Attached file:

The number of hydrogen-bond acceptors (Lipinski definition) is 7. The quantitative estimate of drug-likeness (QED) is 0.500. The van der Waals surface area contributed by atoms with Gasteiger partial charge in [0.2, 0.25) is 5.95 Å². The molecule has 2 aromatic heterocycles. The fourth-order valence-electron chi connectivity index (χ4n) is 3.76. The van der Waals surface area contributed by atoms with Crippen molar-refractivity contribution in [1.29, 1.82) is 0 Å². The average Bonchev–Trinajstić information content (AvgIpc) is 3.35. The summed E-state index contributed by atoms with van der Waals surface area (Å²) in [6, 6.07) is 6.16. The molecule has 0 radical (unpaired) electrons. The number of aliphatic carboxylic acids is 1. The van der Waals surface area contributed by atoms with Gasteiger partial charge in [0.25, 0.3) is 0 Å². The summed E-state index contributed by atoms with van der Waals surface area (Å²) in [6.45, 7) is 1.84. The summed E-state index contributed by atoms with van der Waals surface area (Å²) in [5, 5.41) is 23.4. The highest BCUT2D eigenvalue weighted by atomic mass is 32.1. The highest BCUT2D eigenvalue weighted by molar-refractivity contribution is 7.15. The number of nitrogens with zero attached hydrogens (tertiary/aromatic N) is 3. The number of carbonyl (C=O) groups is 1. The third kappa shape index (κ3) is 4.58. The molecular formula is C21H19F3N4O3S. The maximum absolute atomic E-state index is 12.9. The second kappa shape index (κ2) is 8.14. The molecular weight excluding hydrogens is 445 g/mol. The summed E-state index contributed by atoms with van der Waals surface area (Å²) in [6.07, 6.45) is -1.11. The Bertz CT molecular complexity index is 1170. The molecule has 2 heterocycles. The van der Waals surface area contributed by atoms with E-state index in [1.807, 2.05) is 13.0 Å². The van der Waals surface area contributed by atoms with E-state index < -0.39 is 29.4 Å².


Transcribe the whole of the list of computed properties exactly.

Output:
The number of hydrogen-bond acceptors (Lipinski definition) is 7. The quantitative estimate of drug-likeness (QED) is 0.500. The van der Waals surface area contributed by atoms with Gasteiger partial charge in [0.2, 0.25) is 5.95 Å². The molecule has 2 aromatic heterocycles. The fourth-order valence-electron chi connectivity index (χ4n) is 3.76. The van der Waals surface area contributed by atoms with Crippen molar-refractivity contribution in [1.29, 1.82) is 0 Å². The average Bonchev–Trinajstić information content (AvgIpc) is 3.35. The summed E-state index contributed by atoms with van der Waals surface area (Å²) in [6, 6.07) is 6.16. The molecule has 0 radical (unpaired) electrons. The number of aliphatic carboxylic acids is 1. The van der Waals surface area contributed by atoms with Gasteiger partial charge in [0.25, 0.3) is 0 Å². The summed E-state index contributed by atoms with van der Waals surface area (Å²) in [6.45, 7) is 1.84. The summed E-state index contributed by atoms with van der Waals surface area (Å²) in [5, 5.41) is 23.4. The highest BCUT2D eigenvalue weighted by atomic mass is 32.1. The highest BCUT2D eigenvalue weighted by molar-refractivity contribution is 7.15. The number of nitrogens with zero attached hydrogens (tertiary/aromatic N) is 3. The number of carbonyl (C=O) groups is 1. The third kappa shape index (κ3) is 4.58. The molecular formula is C21H19F3N4O3S. The maximum absolute atomic E-state index is 12.9. The second kappa shape index (κ2) is 8.14. The molecular weight excluding hydrogens is 445 g/mol. The summed E-state index contributed by atoms with van der Waals surface area (Å²) in [6.07, 6.45) is -1.11. The Bertz CT molecular complexity index is 1170. The molecule has 2 heterocycles. The van der Waals surface area contributed by atoms with E-state index in [1.807, 2.05) is 13.0 Å². The van der Waals surface area contributed by atoms with E-state index < -0.39 is 29.4 Å².